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- Immigrant families have been told to pay the costs of a DNA test before they can be reunited with the children they were separated from.
- Four women being held in a shelter in Texas were asked to pay the cost of a test done by an independent contractor, though the government said it foots the bill for those tests.
- Parents are being asked to pay hundreds of dollars for DNA tests as well as return flights for their children who had been shuttled to different shelters around the country.
Immigrant parents whose children had been shuttled to various shelters around the country as part of the Trump administration’s “zero tolerance” immigration policy at have reportedly been told they must pay for DNA tests in order to be reunited.
Three mothers and an older sister were told by a government contractor that they must foot the bill for a DNA test, the director of immigrant shelter Annunciation House in El Paso, Texas, told The Daily Beast on Tuesday. One of the young children is just three-and-a-half years old.
Immigration attorney Iliana Holguin, who works with the shelter, said some of her clients have been ordered to pay $700 to $800 to prove their relationship to the government. That is likely a sum far larger many asylum seekers have at their disposal.
“The government wants the parents to foot the bill for the DNA testing when they’re the ones that caused the need for DNA testing,” Holguin told The Daily Beast. “It’s incredible.”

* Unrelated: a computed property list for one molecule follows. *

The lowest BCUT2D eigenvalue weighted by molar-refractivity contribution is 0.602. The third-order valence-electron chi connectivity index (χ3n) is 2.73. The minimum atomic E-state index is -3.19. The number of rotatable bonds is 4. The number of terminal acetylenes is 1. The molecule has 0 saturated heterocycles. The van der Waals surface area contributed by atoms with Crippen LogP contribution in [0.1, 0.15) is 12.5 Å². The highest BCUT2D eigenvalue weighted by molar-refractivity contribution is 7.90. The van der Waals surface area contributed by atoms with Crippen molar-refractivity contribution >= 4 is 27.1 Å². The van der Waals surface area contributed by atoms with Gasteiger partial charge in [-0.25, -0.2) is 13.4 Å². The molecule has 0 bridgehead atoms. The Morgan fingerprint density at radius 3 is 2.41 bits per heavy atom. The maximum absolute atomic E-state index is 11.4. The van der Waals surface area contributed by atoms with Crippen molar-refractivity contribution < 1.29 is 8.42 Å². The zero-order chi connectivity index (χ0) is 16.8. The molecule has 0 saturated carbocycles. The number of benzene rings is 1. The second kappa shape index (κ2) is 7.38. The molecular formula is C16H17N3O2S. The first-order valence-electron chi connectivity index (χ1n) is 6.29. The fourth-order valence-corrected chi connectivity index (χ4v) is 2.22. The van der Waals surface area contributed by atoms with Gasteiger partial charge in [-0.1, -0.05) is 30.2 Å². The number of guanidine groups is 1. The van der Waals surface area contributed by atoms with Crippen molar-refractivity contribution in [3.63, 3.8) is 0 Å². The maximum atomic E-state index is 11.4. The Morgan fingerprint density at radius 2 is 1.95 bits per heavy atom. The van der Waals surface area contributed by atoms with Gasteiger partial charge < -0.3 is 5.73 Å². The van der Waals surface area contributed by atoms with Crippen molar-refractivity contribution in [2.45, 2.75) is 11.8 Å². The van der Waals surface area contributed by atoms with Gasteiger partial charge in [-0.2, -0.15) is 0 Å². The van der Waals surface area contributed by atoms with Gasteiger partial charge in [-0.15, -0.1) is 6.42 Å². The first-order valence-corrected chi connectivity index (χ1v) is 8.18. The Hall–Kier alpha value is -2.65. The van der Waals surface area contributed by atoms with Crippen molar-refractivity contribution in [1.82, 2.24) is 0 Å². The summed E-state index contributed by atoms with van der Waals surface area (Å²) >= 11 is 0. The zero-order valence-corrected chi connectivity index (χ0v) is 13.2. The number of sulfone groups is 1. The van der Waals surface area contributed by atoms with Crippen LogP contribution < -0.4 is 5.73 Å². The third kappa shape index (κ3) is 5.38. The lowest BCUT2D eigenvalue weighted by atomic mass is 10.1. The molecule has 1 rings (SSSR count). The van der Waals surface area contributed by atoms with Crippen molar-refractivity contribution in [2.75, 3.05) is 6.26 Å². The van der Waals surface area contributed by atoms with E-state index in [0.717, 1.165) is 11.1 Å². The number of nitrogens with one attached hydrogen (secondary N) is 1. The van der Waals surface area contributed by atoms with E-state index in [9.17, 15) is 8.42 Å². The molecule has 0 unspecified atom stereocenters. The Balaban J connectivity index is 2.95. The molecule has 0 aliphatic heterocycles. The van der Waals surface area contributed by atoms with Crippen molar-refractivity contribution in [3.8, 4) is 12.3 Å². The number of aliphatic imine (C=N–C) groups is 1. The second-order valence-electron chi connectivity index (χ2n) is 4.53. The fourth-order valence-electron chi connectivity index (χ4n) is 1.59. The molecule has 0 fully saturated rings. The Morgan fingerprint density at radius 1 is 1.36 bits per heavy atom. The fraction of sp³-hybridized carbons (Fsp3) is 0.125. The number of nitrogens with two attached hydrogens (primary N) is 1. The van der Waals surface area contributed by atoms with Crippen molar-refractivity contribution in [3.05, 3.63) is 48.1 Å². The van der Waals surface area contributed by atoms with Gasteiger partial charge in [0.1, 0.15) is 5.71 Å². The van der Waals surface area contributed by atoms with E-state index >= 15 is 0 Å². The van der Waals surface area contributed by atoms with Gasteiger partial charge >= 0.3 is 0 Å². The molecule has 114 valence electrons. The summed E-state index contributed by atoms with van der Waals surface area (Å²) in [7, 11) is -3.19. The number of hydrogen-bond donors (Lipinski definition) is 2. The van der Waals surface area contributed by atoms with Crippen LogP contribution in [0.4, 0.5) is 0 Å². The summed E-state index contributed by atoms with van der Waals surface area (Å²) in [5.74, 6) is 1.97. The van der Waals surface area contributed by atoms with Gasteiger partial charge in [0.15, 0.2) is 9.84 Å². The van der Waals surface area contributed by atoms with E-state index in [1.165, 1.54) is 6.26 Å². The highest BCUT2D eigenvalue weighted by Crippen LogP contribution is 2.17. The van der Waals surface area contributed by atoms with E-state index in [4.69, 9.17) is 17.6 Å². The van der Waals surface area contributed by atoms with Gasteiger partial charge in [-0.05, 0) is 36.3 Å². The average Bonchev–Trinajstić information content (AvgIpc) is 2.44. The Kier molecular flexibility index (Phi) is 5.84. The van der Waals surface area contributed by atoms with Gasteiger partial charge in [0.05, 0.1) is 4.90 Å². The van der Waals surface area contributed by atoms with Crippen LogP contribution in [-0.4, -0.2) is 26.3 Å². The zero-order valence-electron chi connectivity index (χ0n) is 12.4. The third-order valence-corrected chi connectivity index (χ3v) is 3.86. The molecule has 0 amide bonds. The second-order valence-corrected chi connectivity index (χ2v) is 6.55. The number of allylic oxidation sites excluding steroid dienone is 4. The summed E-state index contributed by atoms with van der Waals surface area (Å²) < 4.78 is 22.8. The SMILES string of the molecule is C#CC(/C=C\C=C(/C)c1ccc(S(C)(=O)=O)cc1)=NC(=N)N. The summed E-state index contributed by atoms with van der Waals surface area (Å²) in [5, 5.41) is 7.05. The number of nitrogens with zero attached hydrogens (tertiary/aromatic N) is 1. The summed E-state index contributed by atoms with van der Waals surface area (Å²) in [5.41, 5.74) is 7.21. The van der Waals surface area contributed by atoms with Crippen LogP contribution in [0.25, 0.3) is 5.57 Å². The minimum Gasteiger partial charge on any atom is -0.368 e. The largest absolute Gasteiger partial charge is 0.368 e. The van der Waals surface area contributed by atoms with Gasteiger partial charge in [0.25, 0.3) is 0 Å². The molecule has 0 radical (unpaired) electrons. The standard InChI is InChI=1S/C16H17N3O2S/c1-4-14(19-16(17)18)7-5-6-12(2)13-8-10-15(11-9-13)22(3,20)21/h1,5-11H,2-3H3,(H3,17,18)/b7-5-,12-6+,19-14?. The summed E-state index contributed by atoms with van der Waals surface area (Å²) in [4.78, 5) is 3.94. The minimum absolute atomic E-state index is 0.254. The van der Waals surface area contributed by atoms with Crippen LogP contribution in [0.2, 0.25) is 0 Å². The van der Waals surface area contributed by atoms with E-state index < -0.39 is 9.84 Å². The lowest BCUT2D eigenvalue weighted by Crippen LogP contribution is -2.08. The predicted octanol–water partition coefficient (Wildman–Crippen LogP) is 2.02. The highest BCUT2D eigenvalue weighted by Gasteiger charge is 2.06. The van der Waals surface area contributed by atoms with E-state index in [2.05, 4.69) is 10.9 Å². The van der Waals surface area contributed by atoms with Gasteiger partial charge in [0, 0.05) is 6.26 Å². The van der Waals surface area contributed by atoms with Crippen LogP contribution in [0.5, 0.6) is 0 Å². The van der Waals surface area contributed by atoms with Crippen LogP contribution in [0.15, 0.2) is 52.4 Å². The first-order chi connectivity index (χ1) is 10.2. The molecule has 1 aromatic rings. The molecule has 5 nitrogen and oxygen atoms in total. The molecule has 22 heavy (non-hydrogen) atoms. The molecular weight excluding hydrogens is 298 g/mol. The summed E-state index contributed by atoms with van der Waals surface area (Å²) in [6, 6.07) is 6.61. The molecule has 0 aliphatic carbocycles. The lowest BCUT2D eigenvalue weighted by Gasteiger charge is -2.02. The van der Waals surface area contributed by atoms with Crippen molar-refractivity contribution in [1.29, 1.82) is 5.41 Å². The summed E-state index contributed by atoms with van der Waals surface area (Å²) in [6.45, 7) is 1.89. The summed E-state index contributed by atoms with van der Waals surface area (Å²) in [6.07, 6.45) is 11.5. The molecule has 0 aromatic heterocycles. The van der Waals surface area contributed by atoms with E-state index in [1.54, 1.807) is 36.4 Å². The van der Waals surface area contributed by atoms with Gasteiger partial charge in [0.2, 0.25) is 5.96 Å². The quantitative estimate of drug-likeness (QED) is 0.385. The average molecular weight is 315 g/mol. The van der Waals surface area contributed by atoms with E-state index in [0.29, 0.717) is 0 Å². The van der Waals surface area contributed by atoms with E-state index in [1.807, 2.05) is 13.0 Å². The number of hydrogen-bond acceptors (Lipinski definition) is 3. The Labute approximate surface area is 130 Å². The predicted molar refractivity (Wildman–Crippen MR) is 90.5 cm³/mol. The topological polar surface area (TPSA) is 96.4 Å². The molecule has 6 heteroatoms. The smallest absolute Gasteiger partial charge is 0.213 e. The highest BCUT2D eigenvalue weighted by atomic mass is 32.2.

The Department of Health and Human Services’ Office of Refugee Resettlement coordinates the housing of migrant children and denied claims that parents were being asked to pay for the tests. But the use of a private, unidentified contractor that therefore cannot respond to these claims raises questions about the transparency of the current process.
Business Insider has contacted the Annunciation House and the Office of Refugee Resettlement. We will update this post when we hear back.
The Trump administration began widely administering DNA tests to children in its care after its “zero tolerance” policy saw more than 2,000 children separated from their parents, and in the process lost many of the crucial paperwork needed to identify and track them as they were moved to shelters around the country.
It also follows news that the government requires parents and other family members to pay hundreds and even thousands of dollars for airfares to reunite the children from these shelters.
On Tuesday, a government lawyer said that 16 children under the age of 5 have yet to be reunited with their families because the results of their DNA tests are still pending.